Mr. Trollope tells a very singular story told him by Blanco White, which we must abbreviate for want of space. A priest was condemned at Seville to capital punishment. That the public might be properly impressed, market-day was selected for the purpose. To be degraded from his sacerdotal character he had to pass through the market-place, whilst the powers deemed inherent in the priesthood were still in his possession. Undegraded as yet and unrepentant, he dealt a malicious blow at the people assembled to witness his degradation. Suddenly in the market-place, he stretched out his arms, and pronounced with a loud voice the uncancellable sacramental words, 'HOC EST CORPUS.' All the contents of that vast mass were instantaneously transubstantiated! All the food in Seville was forthwith unavailable for any baser than eucharistic purposes, and Seville had
to observe the vindictive priest's last day on earth as a very vigorous fast day."
While at Oxford Mr. Trollope had the advantage of the lectures of Whately, a man, if not of genius, of great talent and wit. Mr. Trollope says that he considers 'Whately to have been the wittiest man he ever knew; and contemporary memoirs teem at least with proofs of his wit. A lady once went to Dublin Castle in such very full dress that more bust than barège was visible. "Did you ever see anything so unblushing?" said some one to the archbishop. "Never, since I was weaned," replied the wit.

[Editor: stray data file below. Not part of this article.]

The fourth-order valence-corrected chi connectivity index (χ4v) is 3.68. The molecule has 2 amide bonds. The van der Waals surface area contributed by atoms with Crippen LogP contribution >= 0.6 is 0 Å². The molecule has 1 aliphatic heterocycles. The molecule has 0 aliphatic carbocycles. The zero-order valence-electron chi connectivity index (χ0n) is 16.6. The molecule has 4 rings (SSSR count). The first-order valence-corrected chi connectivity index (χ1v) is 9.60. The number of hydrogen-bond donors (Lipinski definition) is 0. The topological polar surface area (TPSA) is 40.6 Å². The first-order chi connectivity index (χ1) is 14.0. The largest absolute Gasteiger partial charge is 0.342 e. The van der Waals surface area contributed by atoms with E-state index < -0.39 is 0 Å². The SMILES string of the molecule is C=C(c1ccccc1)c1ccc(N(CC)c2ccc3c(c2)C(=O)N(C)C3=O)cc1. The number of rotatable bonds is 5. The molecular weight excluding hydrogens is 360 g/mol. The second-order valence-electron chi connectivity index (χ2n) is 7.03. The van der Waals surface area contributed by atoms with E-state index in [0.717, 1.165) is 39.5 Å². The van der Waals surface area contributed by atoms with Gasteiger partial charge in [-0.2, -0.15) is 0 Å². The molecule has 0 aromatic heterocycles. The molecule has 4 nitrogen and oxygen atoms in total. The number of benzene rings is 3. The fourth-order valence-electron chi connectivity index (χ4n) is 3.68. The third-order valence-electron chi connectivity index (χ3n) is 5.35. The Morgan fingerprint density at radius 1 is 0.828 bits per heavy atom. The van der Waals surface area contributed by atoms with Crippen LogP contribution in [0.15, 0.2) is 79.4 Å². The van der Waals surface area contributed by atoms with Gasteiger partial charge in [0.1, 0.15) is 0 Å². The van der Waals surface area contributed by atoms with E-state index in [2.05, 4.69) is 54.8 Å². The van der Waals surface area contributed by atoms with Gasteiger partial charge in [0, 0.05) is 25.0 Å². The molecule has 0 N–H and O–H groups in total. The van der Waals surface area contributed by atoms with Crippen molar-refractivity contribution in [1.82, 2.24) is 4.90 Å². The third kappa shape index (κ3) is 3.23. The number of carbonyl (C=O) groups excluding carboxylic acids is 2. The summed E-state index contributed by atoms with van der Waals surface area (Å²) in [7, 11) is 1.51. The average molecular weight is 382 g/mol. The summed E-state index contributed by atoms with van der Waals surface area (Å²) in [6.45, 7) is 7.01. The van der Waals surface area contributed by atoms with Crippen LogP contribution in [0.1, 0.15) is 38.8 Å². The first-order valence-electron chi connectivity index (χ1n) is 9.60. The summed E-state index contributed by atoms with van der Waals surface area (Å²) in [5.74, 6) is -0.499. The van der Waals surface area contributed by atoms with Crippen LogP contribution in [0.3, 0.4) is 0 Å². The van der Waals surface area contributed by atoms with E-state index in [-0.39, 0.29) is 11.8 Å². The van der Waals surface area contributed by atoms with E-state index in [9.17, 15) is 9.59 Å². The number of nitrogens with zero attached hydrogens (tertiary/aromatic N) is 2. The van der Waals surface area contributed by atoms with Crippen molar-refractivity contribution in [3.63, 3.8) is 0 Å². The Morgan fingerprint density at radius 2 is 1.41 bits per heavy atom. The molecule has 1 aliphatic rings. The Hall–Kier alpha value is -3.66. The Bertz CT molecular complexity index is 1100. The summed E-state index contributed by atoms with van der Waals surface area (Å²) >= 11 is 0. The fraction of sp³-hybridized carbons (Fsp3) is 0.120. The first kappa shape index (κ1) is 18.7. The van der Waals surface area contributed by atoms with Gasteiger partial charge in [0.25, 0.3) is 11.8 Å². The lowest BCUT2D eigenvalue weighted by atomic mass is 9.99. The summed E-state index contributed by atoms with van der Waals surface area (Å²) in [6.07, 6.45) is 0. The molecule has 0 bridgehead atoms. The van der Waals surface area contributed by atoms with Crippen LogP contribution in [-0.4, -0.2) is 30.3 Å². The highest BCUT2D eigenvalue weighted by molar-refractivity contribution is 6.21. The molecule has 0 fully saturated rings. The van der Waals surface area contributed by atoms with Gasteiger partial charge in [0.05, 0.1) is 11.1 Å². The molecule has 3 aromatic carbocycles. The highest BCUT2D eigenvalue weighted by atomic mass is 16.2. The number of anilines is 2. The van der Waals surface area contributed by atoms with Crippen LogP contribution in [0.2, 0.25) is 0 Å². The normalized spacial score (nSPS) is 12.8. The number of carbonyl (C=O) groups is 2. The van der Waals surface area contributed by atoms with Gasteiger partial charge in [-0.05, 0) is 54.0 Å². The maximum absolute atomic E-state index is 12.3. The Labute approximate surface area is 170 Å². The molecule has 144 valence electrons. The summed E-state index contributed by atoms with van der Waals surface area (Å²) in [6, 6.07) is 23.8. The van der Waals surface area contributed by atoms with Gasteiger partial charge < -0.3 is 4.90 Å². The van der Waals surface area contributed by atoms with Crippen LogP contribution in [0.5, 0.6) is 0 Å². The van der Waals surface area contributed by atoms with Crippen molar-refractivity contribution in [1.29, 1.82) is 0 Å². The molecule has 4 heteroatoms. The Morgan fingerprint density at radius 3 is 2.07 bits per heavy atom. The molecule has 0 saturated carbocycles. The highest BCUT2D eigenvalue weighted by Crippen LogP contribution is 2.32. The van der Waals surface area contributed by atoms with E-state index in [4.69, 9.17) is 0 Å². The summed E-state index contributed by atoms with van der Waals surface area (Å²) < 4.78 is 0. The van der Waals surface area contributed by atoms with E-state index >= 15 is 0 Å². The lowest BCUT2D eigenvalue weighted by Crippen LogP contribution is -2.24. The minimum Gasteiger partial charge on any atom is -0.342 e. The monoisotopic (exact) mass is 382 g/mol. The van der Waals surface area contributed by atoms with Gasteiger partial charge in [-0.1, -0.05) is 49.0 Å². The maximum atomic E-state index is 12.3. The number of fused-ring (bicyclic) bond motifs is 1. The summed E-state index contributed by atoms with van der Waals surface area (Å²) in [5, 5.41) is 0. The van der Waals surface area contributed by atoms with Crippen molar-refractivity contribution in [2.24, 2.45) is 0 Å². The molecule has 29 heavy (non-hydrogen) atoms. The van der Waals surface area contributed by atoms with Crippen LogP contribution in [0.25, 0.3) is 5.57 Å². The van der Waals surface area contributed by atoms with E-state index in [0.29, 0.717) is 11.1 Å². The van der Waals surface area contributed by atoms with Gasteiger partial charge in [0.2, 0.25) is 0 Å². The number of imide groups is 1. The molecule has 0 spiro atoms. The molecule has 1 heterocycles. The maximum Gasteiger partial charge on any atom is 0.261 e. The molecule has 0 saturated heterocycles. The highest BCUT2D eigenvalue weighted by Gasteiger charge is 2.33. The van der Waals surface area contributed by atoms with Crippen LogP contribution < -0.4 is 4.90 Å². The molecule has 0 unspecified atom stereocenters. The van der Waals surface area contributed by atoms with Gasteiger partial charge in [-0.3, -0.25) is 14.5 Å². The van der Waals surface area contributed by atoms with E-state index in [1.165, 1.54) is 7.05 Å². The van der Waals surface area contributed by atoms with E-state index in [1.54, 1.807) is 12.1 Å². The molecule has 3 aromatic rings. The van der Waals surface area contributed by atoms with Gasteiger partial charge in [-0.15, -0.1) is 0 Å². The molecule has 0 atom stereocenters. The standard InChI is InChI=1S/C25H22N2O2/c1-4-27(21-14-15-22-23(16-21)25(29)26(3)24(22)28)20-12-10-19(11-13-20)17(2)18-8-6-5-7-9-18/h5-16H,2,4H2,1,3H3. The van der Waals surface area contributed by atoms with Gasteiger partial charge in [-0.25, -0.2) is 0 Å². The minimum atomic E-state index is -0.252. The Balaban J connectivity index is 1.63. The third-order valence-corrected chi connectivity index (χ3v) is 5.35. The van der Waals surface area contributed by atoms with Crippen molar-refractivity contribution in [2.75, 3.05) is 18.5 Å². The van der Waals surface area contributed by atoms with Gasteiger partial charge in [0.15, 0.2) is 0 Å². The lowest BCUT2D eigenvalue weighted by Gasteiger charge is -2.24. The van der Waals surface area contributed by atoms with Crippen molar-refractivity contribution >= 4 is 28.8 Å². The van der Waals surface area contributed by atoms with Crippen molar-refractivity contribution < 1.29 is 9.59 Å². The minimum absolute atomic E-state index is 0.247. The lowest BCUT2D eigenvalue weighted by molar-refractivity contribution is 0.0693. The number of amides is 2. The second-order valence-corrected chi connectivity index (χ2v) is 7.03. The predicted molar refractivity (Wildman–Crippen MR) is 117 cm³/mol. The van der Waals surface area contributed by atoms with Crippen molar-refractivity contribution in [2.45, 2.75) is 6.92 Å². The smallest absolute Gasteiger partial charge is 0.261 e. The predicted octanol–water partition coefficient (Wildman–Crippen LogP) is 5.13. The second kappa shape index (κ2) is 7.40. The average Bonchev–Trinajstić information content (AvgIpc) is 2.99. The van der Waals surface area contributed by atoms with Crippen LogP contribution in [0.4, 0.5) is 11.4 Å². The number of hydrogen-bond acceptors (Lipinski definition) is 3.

"The difference between a form and a ceremony," said Whately, "is a nice one, and it lies in this, you sit upon a form, and you stand upon ceremony.'
He was very happy in some of his apothegms, and when some one quoted the well-known proverb "Honesty is the best policy," - "True," he replied; "yet an honest man." he who is governed by that maxim is not
Mr. Trollope says:
Whately's wit was not of the kind which ever made any "table roar. "" It was of that higher and deeper kind, which consists in prompt perception, not of the superficial resemblances in dissimilar things, but in the underlying resemblances disclosed only to the eye capable of appreciating at a glance the essential qualities and characteristics of the matter in hand. I have heard Whately deliciously witty at a logic or Euclid lecture.
How wise Whately could be on political matters is well known. Let us hear the great Liberal priest on attempts to pacify Ireland by yielding to the criminals who now pretend to represent her :
"To seek to pacify Ireland," he writes a little further on, "by compliance and favor
shown to its disturbers would be even worse fathers, with their weapon salve, who left the than the superstitious procedure of our forewound to itself, and applied their unguents to the sword which had inflicted it."
We present these opinions to the member for Midlothian. The opinions were formerly his also, but a disastrous alliance no longer permits him their enjoyment.
One of the greatest charms of Mr. Trollope's two volumes is the immense variety of subjects treated of. He saw so many countries, talked with so many eminent men, and frequently on topics of general interest, that you have never the sense of fatigue, sometimes resulting from good matter too long drawn out.